Want To Meditate? Leave Your Expectations At The Door
Your goals and expectations might actually be holding you back, says Ed Halliwell. Changes from meditation come as a by-product from learning the practices themselves.
“Practice not-doing, and everything will fall into place.”—Lao-Tzu
It can be tempting to come to mindfulness training and hope for lots of techniques to help us handle specific situations. What’s the right method for dealing with a parent or child, or for making the right career move, or for managing depression? Of course, there are ways to approach these situations artfully, but in mindfulness training, we focus first on becoming familiar with the workings of our internal processes, seeing parts and patterns with a precise, open eye. Through this process of quiet observation, we can notice what leads to well-being and what doesn’t.
It may seem like we’re not doing very much when we practice, but plenty can change in the stillness. We’re performing a kind of internal alchemy. Over time, mindfulness training can open us up to a radical transformation in perspective, leading in turn to a new way of being in the world. If we train ourselves to work with the mind and body, really getting to know how they function best, we can bring this learning to every circumstance, without needing a new set of instructions each time.
Scientific studies suggest that mindfulness can help in a wide range of circumstances, such as reducing the risk of relapse among people prone to depression, helping professionals maintain attention and performance in the face of demanding workloads, and protecting caregivers from burnout and empathy drain. There have been positive results from studies involving people experiencing post-traumatic stress disorder, irritable bowel syndrome, insomnia, asthma, fibromyalgia, tinnitus, and loneliness, among many other situations.
Rather than trying to achieve a prescribed set of outcomes, mindfulness training helps us understand and work with the human experience as it is in the moment.
But in each of these instances, changes seem to come as a by-product of people learning foundational practices and attitudes, and applying what they learn to their lives. This appears to be the best way to approach the training, for as soon as we try to make mindfulness solve a particular problem, or fit a certain set of circumstances, we’ve already moved away from the present moment and into focusing on future results. A problem-solving approach is sometimes counterproductive, as it can create and highlight a stressful mismatch between our current circumstance and our desired goals. Rather than trying to achieve a prescribed set of outcomes, mindfulness training helps us understand and work with the human experience as it is in the moment. If we can do that, aren’t we likely to manage things better anyway?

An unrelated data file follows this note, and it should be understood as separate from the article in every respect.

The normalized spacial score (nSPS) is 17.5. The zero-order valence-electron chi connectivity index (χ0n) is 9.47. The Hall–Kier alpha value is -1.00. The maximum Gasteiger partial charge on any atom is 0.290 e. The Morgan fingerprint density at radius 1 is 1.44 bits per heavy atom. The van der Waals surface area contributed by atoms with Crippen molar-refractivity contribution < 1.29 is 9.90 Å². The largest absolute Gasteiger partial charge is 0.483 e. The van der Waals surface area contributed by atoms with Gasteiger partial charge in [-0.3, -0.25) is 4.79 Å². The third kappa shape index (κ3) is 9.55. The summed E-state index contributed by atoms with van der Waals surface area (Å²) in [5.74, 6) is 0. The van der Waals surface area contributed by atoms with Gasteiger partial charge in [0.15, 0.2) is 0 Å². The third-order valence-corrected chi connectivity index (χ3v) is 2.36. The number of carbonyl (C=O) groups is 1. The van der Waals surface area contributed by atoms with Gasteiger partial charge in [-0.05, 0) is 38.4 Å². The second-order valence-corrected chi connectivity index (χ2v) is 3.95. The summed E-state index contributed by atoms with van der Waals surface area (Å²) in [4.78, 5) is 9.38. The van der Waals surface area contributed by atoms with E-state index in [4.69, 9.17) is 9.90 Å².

This doesn’t mean that action won’t happen. With space to breathe, we may find skilful activity comes, but perhaps without our having to strain. Without having to make great plans or push for major changes, a path toward happiness and wisdom can be walked. In time, mindfulness practice does tend to lead a particular way of living, based on awareness and compassion for self and others. But mindful ethics come not from an ideological or moral standpoint, but from the understanding that how we live affects our state of mind and body, and our relationships with those around us. We all benefit from awareness and compassion.
By tuning in to the nature and effects of our thinking, feeling and acting, and cultivating the steadfastness and space to refrain from unskillful deeds and open to wiser choices, we’re freed up to notice what leads to a happy life, and given the tools to create it. Science seems to be showing that happiness is nurtured by actions such as taking physical exercise, committing to ongoing learning, fostering strong social connections, and practicing kindness and generosity.
By experimenting with these approaches mindfully, and noticing what happens, we can test them in the laboratory of life. Does how we look after our bodies and minds affect well-being? Do we and others feel and respond better when we’re kind? When we’re living, working and communicating from a compassionate perspective, does this lead to better circumstances? Does it help in our relationships? By approaching suggestions for ethical living as invitations to be explored, rather than rules to be obeyed, we allow ourselves to tune in to and respond from a deep sense of purpose, rather than the internal slave-driver who tries to govern with “should” and “shouldn’ts”. As well as freeing us from the tyranny of self-judgment, in which we’re blamed and shamed into an imposed view of right and wrong, this gentler approach offers a greater chance of fulfilling our aspirations, because it is learned and tested in our own embodied experience.
Adapted from Mindfulness: How To Live Well By Paying Attention, by Ed Halliwell, published by Hay House Basics.
This article was originally published on Mindful.org in March 2015